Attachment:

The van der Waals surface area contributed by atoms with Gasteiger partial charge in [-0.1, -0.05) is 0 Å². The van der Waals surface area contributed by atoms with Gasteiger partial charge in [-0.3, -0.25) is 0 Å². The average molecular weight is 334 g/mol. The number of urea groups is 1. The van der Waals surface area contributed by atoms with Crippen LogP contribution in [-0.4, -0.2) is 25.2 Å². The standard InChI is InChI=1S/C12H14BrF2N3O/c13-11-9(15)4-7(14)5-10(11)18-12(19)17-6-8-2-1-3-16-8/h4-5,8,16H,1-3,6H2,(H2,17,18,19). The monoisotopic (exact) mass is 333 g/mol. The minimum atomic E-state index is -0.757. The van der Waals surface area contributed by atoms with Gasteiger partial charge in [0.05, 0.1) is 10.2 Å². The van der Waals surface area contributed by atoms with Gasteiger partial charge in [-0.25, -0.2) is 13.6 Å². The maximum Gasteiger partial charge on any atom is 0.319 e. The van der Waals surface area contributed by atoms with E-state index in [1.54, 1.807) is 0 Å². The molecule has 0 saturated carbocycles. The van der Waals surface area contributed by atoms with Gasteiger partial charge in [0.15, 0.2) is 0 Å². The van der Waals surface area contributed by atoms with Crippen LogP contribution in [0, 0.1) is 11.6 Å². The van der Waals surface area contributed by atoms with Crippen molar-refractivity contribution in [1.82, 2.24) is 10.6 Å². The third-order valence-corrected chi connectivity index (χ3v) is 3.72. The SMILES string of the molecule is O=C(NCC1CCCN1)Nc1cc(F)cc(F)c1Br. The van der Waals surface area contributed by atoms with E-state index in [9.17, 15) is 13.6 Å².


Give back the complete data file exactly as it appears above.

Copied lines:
The van der Waals surface area contributed by atoms with Gasteiger partial charge in [-0.1, -0.05) is 0 Å². The van der Waals surface area contributed by atoms with Gasteiger partial charge in [-0.3, -0.25) is 0 Å². The average molecular weight is 334 g/mol. The number of urea groups is 1. The van der Waals surface area contributed by atoms with Crippen LogP contribution in [-0.4, -0.2) is 25.2 Å². The standard InChI is InChI=1S/C12H14BrF2N3O/c13-11-9(15)4-7(14)5-10(11)18-12(19)17-6-8-2-1-3-16-8/h4-5,8,16H,1-3,6H2,(H2,17,18,19). The monoisotopic (exact) mass is 333 g/mol. The minimum atomic E-state index is -0.757. The van der Waals surface area contributed by atoms with Gasteiger partial charge in [0.05, 0.1) is 10.2 Å². The van der Waals surface area contributed by atoms with Gasteiger partial charge in [-0.25, -0.2) is 13.6 Å². The maximum Gasteiger partial charge on any atom is 0.319 e. The van der Waals surface area contributed by atoms with E-state index in [1.54, 1.807) is 0 Å². The molecule has 0 saturated carbocycles. The van der Waals surface area contributed by atoms with Gasteiger partial charge in [0.15, 0.2) is 0 Å². The van der Waals surface area contributed by atoms with Crippen LogP contribution in [0, 0.1) is 11.6 Å². The van der Waals surface area contributed by atoms with Crippen molar-refractivity contribution in [1.82, 2.24) is 10.6 Å². The third-order valence-corrected chi connectivity index (χ3v) is 3.72. The SMILES string of the molecule is O=C(NCC1CCCN1)Nc1cc(F)cc(F)c1Br. The van der Waals surface area contributed by atoms with E-state index in [9.17, 15) is 13.6 Å².